Doing Laundry in Europe

Go ahead and ask! You can likely share the clothesline in your B&B's back yard or on your hotel's roof.
Hanging Laundry in Hotel Room
Slim down your suitcase by doing laundry in your room every few days. (photo: Dominic Bonuccelli)
By Rick Steves

I met a guy in Italy who wore his T-shirt the right way and then inside out thinking he'd delay the laundry day. A guy in Germany showed me his take-it-into-the-tub-with-you-and-make-waves method of washing his troublesome jeans. You don't need to go to these extremes to have something presentable to wear. Do laundry in your hotel room, find a launderette, or splurge on full-service laundry.

Washing Clothes in Your Room

One of my domestic chores while on the road is washing my laundry in the hotel-room sink. I keep it very simple, using hotel laundry bags to store my dirty stuff, washing my clothes with hotel shampoo, and just improvising places to hang things. But you can pack a self-service laundry kit: a plastic or mesh bag with a drawstring for dirty clothes; concentrated liquid detergent in a small, sturdy, plastic squeeze bottle wrapped in a sealable baggie to contain leakage; and a stretchable "travel clothesline" (a double-stranded cord that's twisted, so clothespins are unnecessary). To make things easier, I bring a quick-dry travel wardrobe that either looks OK wrinkled or doesn't wrinkle. (I test-wash my shirts in the sink at home before I let them come to Europe with me. Some shirts dry fine; others prune up.)

Most European hotels prefer that you not do laundry in your room. Some bathrooms are even equipped with a multilingual "no washing clothes in the room" sign (which, after "eat your peas," may be the most ignored rule on earth). Interpret hoteliers' reticence as "I have lots of good furniture and fine floors in this room, and I don't want your drippy laundry ruining things." But as long as you wash carefully and are respectful of the room, go right ahead.

Sometimes a hotel will remove the sink and tub stoppers in an attempt to discourage washing. Bring a universal drain-stopper from home, try using a wadded-up sock or a pill-bottle lid, or line the sink with your plastic laundry bag and wash in it. Some travelers create their own washing machine with a large, two-gallon sealable baggie: soak in suds for an hour, agitate, drain, rinse.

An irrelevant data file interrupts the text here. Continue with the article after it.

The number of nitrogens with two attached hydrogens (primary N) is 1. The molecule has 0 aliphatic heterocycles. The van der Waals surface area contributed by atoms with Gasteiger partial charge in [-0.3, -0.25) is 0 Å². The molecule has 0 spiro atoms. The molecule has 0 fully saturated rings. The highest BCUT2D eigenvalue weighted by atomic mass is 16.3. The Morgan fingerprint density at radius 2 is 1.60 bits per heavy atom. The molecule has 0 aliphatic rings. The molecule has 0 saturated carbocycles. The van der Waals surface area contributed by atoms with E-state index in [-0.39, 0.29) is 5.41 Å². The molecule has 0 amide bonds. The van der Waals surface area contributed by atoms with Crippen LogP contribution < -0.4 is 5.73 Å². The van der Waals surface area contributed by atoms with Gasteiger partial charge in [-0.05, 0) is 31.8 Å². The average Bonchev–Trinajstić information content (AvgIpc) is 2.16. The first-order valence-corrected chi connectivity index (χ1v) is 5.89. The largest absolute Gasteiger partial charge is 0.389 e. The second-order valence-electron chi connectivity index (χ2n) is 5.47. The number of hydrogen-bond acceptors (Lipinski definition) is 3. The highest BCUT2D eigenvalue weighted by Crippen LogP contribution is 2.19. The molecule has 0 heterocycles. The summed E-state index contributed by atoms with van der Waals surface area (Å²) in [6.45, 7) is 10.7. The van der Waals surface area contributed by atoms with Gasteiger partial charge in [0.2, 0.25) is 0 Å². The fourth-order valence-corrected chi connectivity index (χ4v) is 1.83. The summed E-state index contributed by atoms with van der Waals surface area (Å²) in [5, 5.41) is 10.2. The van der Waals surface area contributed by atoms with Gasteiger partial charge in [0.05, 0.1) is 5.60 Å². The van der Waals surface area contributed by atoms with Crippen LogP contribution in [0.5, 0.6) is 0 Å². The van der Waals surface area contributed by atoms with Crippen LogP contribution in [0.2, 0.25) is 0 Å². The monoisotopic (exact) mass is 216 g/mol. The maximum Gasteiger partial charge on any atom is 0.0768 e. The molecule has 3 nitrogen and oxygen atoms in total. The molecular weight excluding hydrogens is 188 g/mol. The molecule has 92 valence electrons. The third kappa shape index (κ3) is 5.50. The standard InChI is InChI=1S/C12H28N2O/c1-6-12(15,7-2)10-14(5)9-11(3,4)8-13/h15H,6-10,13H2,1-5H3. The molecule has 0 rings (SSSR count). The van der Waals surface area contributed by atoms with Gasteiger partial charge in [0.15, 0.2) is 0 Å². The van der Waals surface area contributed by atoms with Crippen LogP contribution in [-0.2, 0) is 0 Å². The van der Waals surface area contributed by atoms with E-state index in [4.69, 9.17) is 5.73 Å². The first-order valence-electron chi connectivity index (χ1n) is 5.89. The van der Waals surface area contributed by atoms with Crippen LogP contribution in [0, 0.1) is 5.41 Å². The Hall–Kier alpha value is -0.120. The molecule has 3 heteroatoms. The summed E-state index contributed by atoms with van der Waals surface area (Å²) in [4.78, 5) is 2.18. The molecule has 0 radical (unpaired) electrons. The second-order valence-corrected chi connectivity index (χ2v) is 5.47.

Wring wet laundry as dry as possible to minimize dripping. Other than a clogged toilet, there's little a hotelier likes seeing less than a pool of water on their hardwood floors. Rolling laundry in a towel and twisting or stomping on it can be helpful (but many accommodations don't provide new towels every day).

Hang clothes in a low-profile, nondestructive way. Suspend them over the bathtub or in a closet. The maid hardly notices my laundry. It's hanging quietly in the bathroom or shuffled among my dry clothes in the closet. Separate the back and front of hanging clothes to speed drying. Some travelers pack an inflatable hanger. Don't hang your clothes out the window — hoteliers find it unsightly, and you might find it has blown away when you return from dinner. Laid-back hotels will let your laundry join theirs on the lines out back or on the rooftop.

Smooth out your wet clothes, button shirts, set collars, and "hand iron" to encourage wrinkle-free drying. If your shirt or dress dries wrinkled, hang it in a steamy bathroom or borrow an iron and ironing board from the hotel (nearly all have loaners). A piece of tape is a good ad hoc lint-brush. In very hot climates, I wash my shirt several times a day, wring it, and put it on damp. It's clean and refreshing, and (sadly) in 15 minutes it's dry.

Using a Launderette